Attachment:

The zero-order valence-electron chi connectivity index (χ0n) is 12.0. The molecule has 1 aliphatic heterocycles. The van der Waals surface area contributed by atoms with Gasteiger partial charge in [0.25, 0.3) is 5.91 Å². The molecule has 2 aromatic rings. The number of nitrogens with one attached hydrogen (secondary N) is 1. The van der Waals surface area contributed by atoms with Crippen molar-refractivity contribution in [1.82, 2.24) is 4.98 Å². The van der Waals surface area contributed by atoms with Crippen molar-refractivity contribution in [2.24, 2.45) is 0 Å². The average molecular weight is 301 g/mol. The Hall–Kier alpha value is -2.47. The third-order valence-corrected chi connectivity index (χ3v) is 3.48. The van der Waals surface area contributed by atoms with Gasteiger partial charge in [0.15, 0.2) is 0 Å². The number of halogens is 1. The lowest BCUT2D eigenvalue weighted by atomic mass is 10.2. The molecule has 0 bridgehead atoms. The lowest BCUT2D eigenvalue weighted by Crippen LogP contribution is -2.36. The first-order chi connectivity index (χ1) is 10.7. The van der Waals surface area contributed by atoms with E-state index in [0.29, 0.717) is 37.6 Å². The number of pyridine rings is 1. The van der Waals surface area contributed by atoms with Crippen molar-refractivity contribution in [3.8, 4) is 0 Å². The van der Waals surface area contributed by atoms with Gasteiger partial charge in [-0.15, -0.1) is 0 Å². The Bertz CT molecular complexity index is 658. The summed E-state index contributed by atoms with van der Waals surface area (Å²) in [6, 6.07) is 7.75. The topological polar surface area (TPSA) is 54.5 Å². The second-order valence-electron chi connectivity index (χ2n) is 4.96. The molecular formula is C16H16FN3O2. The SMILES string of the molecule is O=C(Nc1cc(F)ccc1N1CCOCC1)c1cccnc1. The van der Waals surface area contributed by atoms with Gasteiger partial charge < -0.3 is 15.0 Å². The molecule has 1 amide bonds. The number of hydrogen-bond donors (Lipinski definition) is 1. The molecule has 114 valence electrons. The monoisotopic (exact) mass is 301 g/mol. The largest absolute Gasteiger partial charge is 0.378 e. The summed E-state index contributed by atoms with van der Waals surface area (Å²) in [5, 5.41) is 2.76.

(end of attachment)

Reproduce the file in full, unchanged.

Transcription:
The zero-order valence-electron chi connectivity index (χ0n) is 12.0. The molecule has 1 aliphatic heterocycles. The van der Waals surface area contributed by atoms with Gasteiger partial charge in [0.25, 0.3) is 5.91 Å². The molecule has 2 aromatic rings. The number of nitrogens with one attached hydrogen (secondary N) is 1. The van der Waals surface area contributed by atoms with Crippen molar-refractivity contribution in [1.82, 2.24) is 4.98 Å². The van der Waals surface area contributed by atoms with Crippen molar-refractivity contribution in [2.24, 2.45) is 0 Å². The average molecular weight is 301 g/mol. The Hall–Kier alpha value is -2.47. The third-order valence-corrected chi connectivity index (χ3v) is 3.48. The van der Waals surface area contributed by atoms with Gasteiger partial charge in [0.15, 0.2) is 0 Å². The number of halogens is 1. The lowest BCUT2D eigenvalue weighted by atomic mass is 10.2. The molecule has 0 bridgehead atoms. The lowest BCUT2D eigenvalue weighted by Crippen LogP contribution is -2.36. The first-order chi connectivity index (χ1) is 10.7. The van der Waals surface area contributed by atoms with E-state index in [0.29, 0.717) is 37.6 Å². The number of pyridine rings is 1. The van der Waals surface area contributed by atoms with Crippen molar-refractivity contribution in [3.8, 4) is 0 Å². The van der Waals surface area contributed by atoms with Gasteiger partial charge in [-0.15, -0.1) is 0 Å². The Bertz CT molecular complexity index is 658. The summed E-state index contributed by atoms with van der Waals surface area (Å²) in [6, 6.07) is 7.75. The topological polar surface area (TPSA) is 54.5 Å². The second-order valence-electron chi connectivity index (χ2n) is 4.96. The molecular formula is C16H16FN3O2. The SMILES string of the molecule is O=C(Nc1cc(F)ccc1N1CCOCC1)c1cccnc1. The van der Waals surface area contributed by atoms with Gasteiger partial charge < -0.3 is 15.0 Å². The molecule has 1 amide bonds. The number of hydrogen-bond donors (Lipinski definition) is 1. The molecule has 114 valence electrons. The monoisotopic (exact) mass is 301 g/mol. The largest absolute Gasteiger partial charge is 0.378 e. The summed E-state index contributed by atoms with van der Waals surface area (Å²) in [5, 5.41) is 2.76.